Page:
On August 2012, I sent a message to Rasheed Bydousi, Arab WordPress community founder and translation editor of Arabic language, to suggest some ideas and ask to be a volunteer. He was very supportive and truly wise. We started discussing and working on some ideas for more than 4 months. In parallel with studying, working, and being a volunteer, I increased my efforts in translating, patching (helping in development), and reporting bugs for WordPress projects.
It was very important for me to give back to the community I had taken a lot from.
I felt the need of holding a WordPress meeting in my hometown, Taiz, because of the lack of specialized people who would like to collaborate and share knowledge. In 2013, I invited local developers to a small meeting in a local coffeeshop called “AL-Rassef”.
Afterward, I presented a lecture about WordPress at Taiz University, in the same lecture hall I used to be a student in by that time. It was a warm beginning but I couldn’t continue due to my work and the deterioration of the political and security situation.
Since 2011, my country has been facing major political changes and instability. On April 2015, the Yemeni crisis has reached its climax and war started in my city, Taiz, and it is still going on! Some of my relatives had decided to move out of Taiz but my father chose to stay, hoping that war will stop quickly. We lived for months without public electricity or Internet. When the fight crawled to our area, we lived for weeks in the ground floor of our house, no way to go out, tanks firing from 300 meters away, airstrikes on nearby areas, and snipers shooting whoever dared to walk on streets. Many friends and innocent people were killed and some members of my family were hurt. We couldn’t sleep for days, fearing that at any moment they will knock our house door.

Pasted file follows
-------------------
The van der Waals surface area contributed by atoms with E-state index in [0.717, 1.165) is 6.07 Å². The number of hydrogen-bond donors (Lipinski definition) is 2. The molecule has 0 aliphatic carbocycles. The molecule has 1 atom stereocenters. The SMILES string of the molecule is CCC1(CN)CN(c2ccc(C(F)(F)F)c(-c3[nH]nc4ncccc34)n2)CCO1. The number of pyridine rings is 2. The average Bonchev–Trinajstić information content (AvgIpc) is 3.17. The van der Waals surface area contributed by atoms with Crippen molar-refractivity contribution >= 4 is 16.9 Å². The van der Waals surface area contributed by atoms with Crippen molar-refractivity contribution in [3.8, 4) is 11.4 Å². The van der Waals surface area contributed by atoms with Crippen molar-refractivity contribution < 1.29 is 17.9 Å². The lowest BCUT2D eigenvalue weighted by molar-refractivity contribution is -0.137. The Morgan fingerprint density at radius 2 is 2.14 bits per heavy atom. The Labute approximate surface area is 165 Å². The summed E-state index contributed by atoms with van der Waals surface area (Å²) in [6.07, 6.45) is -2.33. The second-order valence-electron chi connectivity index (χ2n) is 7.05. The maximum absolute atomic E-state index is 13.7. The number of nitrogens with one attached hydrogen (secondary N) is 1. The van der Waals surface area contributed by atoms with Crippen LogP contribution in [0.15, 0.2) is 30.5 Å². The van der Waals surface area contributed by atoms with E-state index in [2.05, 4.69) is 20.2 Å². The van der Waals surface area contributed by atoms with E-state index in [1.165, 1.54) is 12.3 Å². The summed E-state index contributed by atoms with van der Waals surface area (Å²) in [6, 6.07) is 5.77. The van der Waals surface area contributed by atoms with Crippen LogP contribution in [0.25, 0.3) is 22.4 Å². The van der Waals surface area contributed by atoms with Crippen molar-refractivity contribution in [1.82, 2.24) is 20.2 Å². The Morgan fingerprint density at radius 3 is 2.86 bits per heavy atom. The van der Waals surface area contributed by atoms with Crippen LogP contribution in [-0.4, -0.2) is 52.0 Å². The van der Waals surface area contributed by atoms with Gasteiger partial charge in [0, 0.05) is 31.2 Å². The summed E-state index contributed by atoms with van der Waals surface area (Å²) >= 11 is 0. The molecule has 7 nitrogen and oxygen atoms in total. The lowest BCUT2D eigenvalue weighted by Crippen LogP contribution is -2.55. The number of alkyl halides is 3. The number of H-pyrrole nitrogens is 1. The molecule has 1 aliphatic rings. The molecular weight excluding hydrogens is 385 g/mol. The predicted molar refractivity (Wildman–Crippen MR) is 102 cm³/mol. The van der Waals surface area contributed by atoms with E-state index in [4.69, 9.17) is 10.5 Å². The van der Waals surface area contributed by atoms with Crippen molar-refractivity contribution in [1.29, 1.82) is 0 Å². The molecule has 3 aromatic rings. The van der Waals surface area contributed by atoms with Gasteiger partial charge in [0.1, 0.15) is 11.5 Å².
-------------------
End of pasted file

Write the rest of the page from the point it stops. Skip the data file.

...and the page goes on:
I thought that was the end for me and all of my dreams. I was pretending to be cool and calm so my younger brother and two sisters feel better. I was telling jokes, reading books or watching movies when we got some power from my uncle generator. “Life of Pi” was one of the movies we had watched and everyone enjoyed it! I refused to hold a gun, “How could it help?! That’s not my role in life!” I was thinking.
I was struggling to believe in tomorrow, no matter how it looked miserable and sad.
In one of the mornings, after a nearby airstrike, we got a chance to escape. I tried to hold every detail of our house, neighborhood and street. “Thank you for all great memories. I will definitely return,” I told my house, feeling torn apart back then! I only took my laptop, tablet, and few clothes, they were all what I needed to start over.
“You can’t connect the dots looking forward; you can only connect them looking backwards. So you have to trust that the dots will somehow connect in your future. You have to trust in something — your gut, destiny, life, karma, whatever. This approach has never let me down, and it has made all the difference in my life.”
— Steve Jobs
After some time of catching my breath, I realized that I had to connect the dots, keep on following my dreams and aim higher. On May 2016, I moved to Sana’a, the capital city of Yemen, leaving the pain and frustration behind. I got to know some enthusiastic developers and we decided to establish a community called Yemeni Developers Club for people who are interested in computer programming and have the passion for it. We hold a meeting on the first Saturday of every month to share ideas, answer questions, and help one another to innovate, learn, and grow. We are planning to have, in the near future, special meetings to discuss WordPress related topics and learn how to obtain the maximum benefit from it.
Photos for Ta’izz and Sana’a cites, photographed by Mona Athubhani.
Amazing Melting Pot
WordPress is such an amazing melting pot that contains people from everywhere, no matter how old they are, where they are from, or what languages they speak.
Become a Hero
Being a WordPress hero is not about programming skills or contributions size, it is all about the challenges we face and overcome. It is even more about supporting the new users to be the next heroes.
Thanks to all my friends who contributed to make this essay better. Many thanks to Topher DeRosia for inviting me to write here and SPECIAL THANKS to Mona Athubhani without whom I would not have completed this essay.